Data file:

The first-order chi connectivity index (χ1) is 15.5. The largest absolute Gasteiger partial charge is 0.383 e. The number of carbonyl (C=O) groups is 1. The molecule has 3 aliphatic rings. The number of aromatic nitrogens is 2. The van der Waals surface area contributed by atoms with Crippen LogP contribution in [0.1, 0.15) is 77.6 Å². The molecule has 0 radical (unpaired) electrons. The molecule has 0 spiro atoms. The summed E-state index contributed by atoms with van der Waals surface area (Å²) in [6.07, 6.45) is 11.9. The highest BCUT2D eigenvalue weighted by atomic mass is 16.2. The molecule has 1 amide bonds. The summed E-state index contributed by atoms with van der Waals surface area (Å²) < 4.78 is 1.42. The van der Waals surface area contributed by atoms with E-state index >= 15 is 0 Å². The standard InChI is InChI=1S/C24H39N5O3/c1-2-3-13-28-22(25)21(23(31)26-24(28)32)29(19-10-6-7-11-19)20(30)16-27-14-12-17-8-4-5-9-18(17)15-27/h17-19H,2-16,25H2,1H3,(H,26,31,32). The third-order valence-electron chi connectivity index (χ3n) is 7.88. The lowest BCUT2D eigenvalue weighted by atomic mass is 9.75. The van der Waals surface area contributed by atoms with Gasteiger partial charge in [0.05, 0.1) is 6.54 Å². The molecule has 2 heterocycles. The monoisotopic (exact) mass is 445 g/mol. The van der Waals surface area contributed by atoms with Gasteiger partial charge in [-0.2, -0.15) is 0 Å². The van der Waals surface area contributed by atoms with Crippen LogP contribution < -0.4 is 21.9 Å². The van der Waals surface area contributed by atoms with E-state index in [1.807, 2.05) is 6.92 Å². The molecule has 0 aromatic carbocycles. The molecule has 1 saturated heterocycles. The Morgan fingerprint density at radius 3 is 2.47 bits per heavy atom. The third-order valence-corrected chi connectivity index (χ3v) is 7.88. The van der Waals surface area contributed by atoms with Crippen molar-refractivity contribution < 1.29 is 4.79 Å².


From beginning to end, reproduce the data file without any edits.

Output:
The first-order chi connectivity index (χ1) is 15.5. The largest absolute Gasteiger partial charge is 0.383 e. The number of carbonyl (C=O) groups is 1. The molecule has 3 aliphatic rings. The number of aromatic nitrogens is 2. The van der Waals surface area contributed by atoms with Crippen LogP contribution in [0.1, 0.15) is 77.6 Å². The molecule has 0 radical (unpaired) electrons. The molecule has 0 spiro atoms. The summed E-state index contributed by atoms with van der Waals surface area (Å²) in [6.07, 6.45) is 11.9. The highest BCUT2D eigenvalue weighted by atomic mass is 16.2. The molecule has 1 amide bonds. The summed E-state index contributed by atoms with van der Waals surface area (Å²) < 4.78 is 1.42. The van der Waals surface area contributed by atoms with E-state index >= 15 is 0 Å². The standard InChI is InChI=1S/C24H39N5O3/c1-2-3-13-28-22(25)21(23(31)26-24(28)32)29(19-10-6-7-11-19)20(30)16-27-14-12-17-8-4-5-9-18(17)15-27/h17-19H,2-16,25H2,1H3,(H,26,31,32). The third-order valence-electron chi connectivity index (χ3n) is 7.88. The lowest BCUT2D eigenvalue weighted by atomic mass is 9.75. The van der Waals surface area contributed by atoms with Gasteiger partial charge in [0.05, 0.1) is 6.54 Å². The molecule has 2 heterocycles. The monoisotopic (exact) mass is 445 g/mol. The van der Waals surface area contributed by atoms with Gasteiger partial charge in [-0.2, -0.15) is 0 Å². The van der Waals surface area contributed by atoms with Crippen LogP contribution < -0.4 is 21.9 Å². The van der Waals surface area contributed by atoms with E-state index in [1.807, 2.05) is 6.92 Å². The molecule has 0 aromatic carbocycles. The molecule has 1 saturated heterocycles. The Morgan fingerprint density at radius 3 is 2.47 bits per heavy atom. The third-order valence-corrected chi connectivity index (χ3v) is 7.88. The van der Waals surface area contributed by atoms with Crippen molar-refractivity contribution < 1.29 is 4.79 Å².